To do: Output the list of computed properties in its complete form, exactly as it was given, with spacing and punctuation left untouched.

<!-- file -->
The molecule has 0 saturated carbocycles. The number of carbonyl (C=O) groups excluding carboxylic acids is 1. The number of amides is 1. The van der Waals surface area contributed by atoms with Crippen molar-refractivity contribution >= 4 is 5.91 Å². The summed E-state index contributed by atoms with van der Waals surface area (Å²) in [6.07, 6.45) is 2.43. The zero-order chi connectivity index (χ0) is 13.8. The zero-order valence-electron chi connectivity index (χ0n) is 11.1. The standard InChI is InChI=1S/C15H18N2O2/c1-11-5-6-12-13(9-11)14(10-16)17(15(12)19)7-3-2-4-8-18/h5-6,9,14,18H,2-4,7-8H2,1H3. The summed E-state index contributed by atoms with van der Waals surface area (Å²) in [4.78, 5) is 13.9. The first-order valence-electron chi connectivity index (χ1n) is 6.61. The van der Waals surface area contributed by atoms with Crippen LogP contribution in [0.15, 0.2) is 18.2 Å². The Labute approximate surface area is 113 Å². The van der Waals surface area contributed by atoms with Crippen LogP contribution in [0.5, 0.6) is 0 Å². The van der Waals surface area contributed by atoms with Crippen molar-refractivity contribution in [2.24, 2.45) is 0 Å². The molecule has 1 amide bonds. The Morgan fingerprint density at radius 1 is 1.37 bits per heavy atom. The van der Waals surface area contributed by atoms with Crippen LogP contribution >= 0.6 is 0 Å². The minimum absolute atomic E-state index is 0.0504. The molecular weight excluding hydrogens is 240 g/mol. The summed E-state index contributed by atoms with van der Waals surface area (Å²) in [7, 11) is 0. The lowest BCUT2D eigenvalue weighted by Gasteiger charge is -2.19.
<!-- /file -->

The molecule has 0 saturated carbocycles. The number of carbonyl (C=O) groups excluding carboxylic acids is 1. The number of amides is 1. The van der Waals surface area contributed by atoms with Crippen molar-refractivity contribution >= 4 is 5.91 Å². The summed E-state index contributed by atoms with van der Waals surface area (Å²) in [6.07, 6.45) is 2.43. The zero-order chi connectivity index (χ0) is 13.8. The zero-order valence-electron chi connectivity index (χ0n) is 11.1. The standard InChI is InChI=1S/C15H18N2O2/c1-11-5-6-12-13(9-11)14(10-16)17(15(12)19)7-3-2-4-8-18/h5-6,9,14,18H,2-4,7-8H2,1H3. The summed E-state index contributed by atoms with van der Waals surface area (Å²) in [4.78, 5) is 13.9. The first-order valence-electron chi connectivity index (χ1n) is 6.61. The van der Waals surface area contributed by atoms with Crippen LogP contribution in [0.15, 0.2) is 18.2 Å². The Labute approximate surface area is 113 Å². The van der Waals surface area contributed by atoms with Crippen LogP contribution in [0.5, 0.6) is 0 Å². The van der Waals surface area contributed by atoms with Crippen molar-refractivity contribution in [2.24, 2.45) is 0 Å². The molecule has 1 amide bonds. The Morgan fingerprint density at radius 1 is 1.37 bits per heavy atom. The van der Waals surface area contributed by atoms with Crippen LogP contribution >= 0.6 is 0 Å². The minimum absolute atomic E-state index is 0.0504. The molecular weight excluding hydrogens is 240 g/mol. The summed E-state index contributed by atoms with van der Waals surface area (Å²) in [7, 11) is 0. The lowest BCUT2D eigenvalue weighted by Gasteiger charge is -2.19.